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This article is from the Encyclopedia of North Carolina edited by William S. Powell. Copyright © 2006 by the University of North Carolina Press. Used by permission of the publisher. For personal use and not for further distribution. Please submit permission requests for other use directly to the publisher.

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State Bureau of Investigation

by Wiley J. Williams, 2006

H. H. Honeycutt, director of the State Bureau of Identification, 1925. Image from Flickr user Government & Heritage Library, State Library of NC.The State Bureau of Investigation (SBI). Created in 1925 by the General Assembly, the State Bureau of Identification was attached to the prison department, with the deputy warden designated as director. A fingerprint laboratory and offices of the bureau were located at the prison, and the bureau's budget would come from appropriations made to the prison. The bureau's responsibilities included receiving and collecting police information; locating, identifying, and keeping criminal records in the state and from other states; compiling and publishing such information and making it available to state and local law enforcement officials; conducting surveys and studies to determine the source of criminal conspiracies; and receiving the fingerprints of every felon from chiefs of police and sheriffs throughout the state.

In 1937 the legislature established the State Bureau of Identification and Investigation (SBII) and placed it under the direct supervision and control of the governor. To the responsibilities of the State Bureau of Identification were added the investigation of mob violence and election fraud and fraud involving social security, and, when ordered by the governor, assistance to local law enforcement. In addition, the SBII would maintain accurate statistics on crime and criminals in the state and receive monthly updates from the courts on all felony convictions. Reports on crime statistics, previously sent to the attorney general, would now go directly to the bureau, although the attorney general maintained the right to inspect and utilize them. The General Assembly also provided for the creation of a modern crime laboratory with professional staff.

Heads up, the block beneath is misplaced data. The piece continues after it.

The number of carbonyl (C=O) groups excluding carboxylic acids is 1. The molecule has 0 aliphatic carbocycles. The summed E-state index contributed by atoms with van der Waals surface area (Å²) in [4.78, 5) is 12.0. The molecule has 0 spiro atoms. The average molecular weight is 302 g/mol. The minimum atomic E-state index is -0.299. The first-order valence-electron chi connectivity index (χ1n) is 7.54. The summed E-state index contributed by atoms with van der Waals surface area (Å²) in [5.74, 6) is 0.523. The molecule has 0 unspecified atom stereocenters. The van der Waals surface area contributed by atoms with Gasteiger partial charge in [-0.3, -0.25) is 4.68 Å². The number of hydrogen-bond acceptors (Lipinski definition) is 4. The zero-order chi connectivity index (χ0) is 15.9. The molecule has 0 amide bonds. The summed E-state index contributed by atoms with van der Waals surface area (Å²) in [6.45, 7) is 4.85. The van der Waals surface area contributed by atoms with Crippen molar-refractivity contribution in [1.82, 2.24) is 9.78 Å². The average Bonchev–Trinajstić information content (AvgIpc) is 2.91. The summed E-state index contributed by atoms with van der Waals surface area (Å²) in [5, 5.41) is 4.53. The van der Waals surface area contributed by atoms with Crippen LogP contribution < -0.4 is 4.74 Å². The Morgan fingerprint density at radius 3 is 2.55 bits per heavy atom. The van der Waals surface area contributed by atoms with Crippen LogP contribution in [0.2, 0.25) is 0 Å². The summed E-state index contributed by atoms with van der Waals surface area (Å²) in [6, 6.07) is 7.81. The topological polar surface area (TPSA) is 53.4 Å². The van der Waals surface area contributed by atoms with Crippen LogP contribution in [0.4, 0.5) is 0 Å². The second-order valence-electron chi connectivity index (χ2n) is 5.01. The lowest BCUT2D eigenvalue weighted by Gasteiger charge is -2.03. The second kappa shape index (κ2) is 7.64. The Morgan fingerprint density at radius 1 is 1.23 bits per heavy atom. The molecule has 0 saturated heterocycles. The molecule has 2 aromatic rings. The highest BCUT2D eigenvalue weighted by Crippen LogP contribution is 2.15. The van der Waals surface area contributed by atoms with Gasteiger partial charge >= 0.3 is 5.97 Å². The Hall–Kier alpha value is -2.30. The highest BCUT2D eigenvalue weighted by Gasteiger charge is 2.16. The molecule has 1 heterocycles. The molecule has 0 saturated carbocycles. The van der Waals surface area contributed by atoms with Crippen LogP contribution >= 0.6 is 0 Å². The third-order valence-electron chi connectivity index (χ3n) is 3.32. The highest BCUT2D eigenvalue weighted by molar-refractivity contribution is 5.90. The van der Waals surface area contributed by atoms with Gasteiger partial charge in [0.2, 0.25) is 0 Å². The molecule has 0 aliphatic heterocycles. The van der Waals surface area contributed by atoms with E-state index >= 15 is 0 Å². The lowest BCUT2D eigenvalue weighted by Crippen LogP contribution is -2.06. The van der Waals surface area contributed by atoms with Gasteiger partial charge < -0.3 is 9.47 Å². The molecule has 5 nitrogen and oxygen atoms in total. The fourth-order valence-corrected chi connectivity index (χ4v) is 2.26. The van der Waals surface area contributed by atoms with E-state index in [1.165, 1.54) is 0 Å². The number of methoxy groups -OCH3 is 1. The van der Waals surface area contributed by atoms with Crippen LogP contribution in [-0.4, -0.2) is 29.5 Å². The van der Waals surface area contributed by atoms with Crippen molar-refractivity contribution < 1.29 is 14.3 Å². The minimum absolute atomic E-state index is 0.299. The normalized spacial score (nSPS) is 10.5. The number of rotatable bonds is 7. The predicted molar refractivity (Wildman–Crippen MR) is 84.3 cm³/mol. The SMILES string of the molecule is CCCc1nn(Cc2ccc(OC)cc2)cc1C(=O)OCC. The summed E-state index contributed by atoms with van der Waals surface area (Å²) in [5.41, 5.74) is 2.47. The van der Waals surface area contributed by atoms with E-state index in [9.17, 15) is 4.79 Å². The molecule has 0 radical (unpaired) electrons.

When the legislature transferred the duties, responsibilities, materials, and funds of the SBII to a newly created Department of Justice in 1939, a new State Bureau of Investigation was organized within the department. Except for those duties pertaining to crime statistics, which were to be performed by the department's Division of Crime and Criminal Statistics, all SBII responsibilities would be assumed by the new bureau. To protect sources, evidence, and other information, the General Assembly of 1947 directed that SBI records on criminals and criminal activity could be made public only by court order or by request of district solicitors involved in criminal investigations.

During the 1950s and 1960s, a number of laws affecting the SBI were enacted. In 1961, for example, the bureau was authorized to license private detectives in the state, and in 1965, to investigate arson and damage to, theft of, or misuse of state-owned property.

Under the Executive Organization Act of 1971, the SBI became a division of the re-created Department of Justice. Legislation passed in 1987, 1989, and 1991 gave the SBI additional responsibilities, including background checks of appointees awaiting confirmation by the General Assembly, administration of the department's Police Information Network, and the immediate investigation of suspected child abuse.

The modern SBI is divided into three major areas of operation: Field Investigation, the Crime Laboratory, and the Division of Criminal Information. The latter brought the state's law enforcement community into the computer age through the great amount of up-to-date information it has collected and stored, such as driver's licenses, motor vehicle registrations, wanted and missing persons, stolen property, warrants, stolen vehicles, firearms registration, drug trafficking, and parole and probation histories.

Additional Resources: (accessed November 30, 2012).

North Carolina State Bureau of Investigation website:

"An Act to Create a State Bureau of Identification and Necessary Machinery Therefor." North Carolina General Assembly. Public laws and resolutions passed by the General Assembly at its session of 1925. Raleigh [N.C.]: Mitchell Print. Co. 1925. (accessed November 31, 2012).

"SBI wins unanimous reaccreditation" (press release). North Carolina State Bureau of Investigation. March 29, 2012. (accessed November 31, 2012).

"Agents' Secrets" The News and Observer. 2011. (accessed November 31, 2012).

Image Credits:

Government & Heritage Library, State Library of NC. "Biennial report of the State's Prison, page 86 (1925)." September 8, 2011. Available from: Flickr Commons, (accessed November 30, 2012).